- On July 13, 2017 /
- By davita /
- In Health Tips
Mental problems when left untreated will affect directly affect the patients’ quality of life. It has been found that individuals undergoing dialysis who suffer from depression are twice as likely as those individuals without depression to get admitted to hospital more often or to die in a year or so.
Depression are often linked with shortened or missed dialysis treatments, hence patients’ who have depressive symptoms are more likely not getting the appropriate care. One should be aware that the mental health problems are very likely treatable. Here, the psychologists’ role is important in identifying the symptoms of mental and emotional issues and help them stay healthy in mind and body.
Talking and Listening
When patients first learn they need dialysis, they can experience any number of emotions, including guilt, anger, grief, denial and shock. And while they’re in the midst of sorting through these complicated feelings, they are often bombarded with complex information like the information on dialysis process, new drug prescriptions, and new dietary restrictions. This can make anyone feel dizzy.
Understanding with patients can have a significant impact. Psychologists acknowledge that dialysis is complicated and hard, and let the patients know that they are not alone in feeling dazed. They help them to adjust to life on dialysis. Dialysis is life changing. For many people, adapting to those changes will take some time. As a psychologist, they have a clear end goal in sight for the patient’s health. But the best way to move patients toward that goal isn’t with a single leap. Instead, psychologists help them set small, achievable steps along the way.
It is important to praise their efforts, no matter how minor they may seem. Positive reinforcement can go a long way and this is well known to psychologists.
How psychologists help?
Psychologist also pay close attention to newly diagnosed patients; and make them understand that adjusting to the dialysis regimen is often a particularly hard time.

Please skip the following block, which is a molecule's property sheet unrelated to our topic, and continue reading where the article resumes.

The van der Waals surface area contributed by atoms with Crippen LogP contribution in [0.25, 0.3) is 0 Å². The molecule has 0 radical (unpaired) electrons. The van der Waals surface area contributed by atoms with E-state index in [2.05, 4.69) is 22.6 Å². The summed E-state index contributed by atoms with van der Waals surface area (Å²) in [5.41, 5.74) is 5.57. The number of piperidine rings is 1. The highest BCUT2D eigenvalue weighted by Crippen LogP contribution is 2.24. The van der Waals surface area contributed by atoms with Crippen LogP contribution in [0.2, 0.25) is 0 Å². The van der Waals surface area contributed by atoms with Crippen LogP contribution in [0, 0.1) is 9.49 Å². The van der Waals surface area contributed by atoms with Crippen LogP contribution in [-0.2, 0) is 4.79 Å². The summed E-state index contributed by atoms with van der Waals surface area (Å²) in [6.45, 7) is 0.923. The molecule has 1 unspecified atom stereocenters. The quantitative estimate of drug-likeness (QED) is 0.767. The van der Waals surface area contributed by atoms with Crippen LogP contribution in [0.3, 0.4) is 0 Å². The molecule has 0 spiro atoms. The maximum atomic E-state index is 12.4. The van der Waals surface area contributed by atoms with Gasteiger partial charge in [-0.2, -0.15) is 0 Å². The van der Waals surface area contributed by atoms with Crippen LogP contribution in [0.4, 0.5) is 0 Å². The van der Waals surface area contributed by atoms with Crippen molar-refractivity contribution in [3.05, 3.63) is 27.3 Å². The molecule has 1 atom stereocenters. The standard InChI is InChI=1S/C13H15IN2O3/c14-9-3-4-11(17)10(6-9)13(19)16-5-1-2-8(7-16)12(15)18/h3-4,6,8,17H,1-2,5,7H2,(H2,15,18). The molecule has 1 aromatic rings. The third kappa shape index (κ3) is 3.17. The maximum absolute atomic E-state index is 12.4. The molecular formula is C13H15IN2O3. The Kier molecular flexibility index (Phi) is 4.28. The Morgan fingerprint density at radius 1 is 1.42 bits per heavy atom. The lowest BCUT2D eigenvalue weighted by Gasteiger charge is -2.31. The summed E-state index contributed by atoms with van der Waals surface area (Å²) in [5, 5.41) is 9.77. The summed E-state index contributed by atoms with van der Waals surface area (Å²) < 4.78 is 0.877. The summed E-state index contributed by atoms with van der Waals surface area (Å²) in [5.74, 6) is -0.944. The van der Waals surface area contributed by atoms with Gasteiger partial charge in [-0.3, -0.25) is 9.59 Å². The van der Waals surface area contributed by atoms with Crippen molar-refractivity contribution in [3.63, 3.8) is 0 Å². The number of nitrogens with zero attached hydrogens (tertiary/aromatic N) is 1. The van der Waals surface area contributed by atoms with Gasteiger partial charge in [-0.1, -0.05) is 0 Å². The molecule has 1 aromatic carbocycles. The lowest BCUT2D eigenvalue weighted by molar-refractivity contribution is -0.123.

Psychologists always have an eye out of their patients for signs that they are struggling. They will easily understand by their appearance if suddenly becoming unkempt. They will know if they seem listless and distracted rather than engaged in the conversation. Psychologists will always be watchful of their patients’ if they are asking any questions or missing or coming late for dialysis.
Observing patients is only one piece of the puzzle. Without hesitation they will be ready to help and ask questions about a patient’s mood, stress level, sleep habits and support systems. It’s not always easy to talk about mental health. Patients often feel relieved when asked and appreciated and they will feel that they are concerned. Failure to follow medical advice is an important and common sign of emotional distress. Are patients taking their medications, monitoring their diet and fluid intake, and following their dialysis regimen? These are the duties of psychologists and they know how to do it.
Dialysis patients can safely take some antidepressant medications, but there are important non-drug options to consider, too. Generally psychologists adapt the patients to follow some cognitive behavioural therapy and exercise therapy which are both effective at treating depression in people with chronic kidney disease.
Dialysis may be life changing, but it’s also life sustaining. Taking the right psychologists’ help, patients with kidney disease can overcome the psychological and emotional barriers to living a good quality of life with dialysis.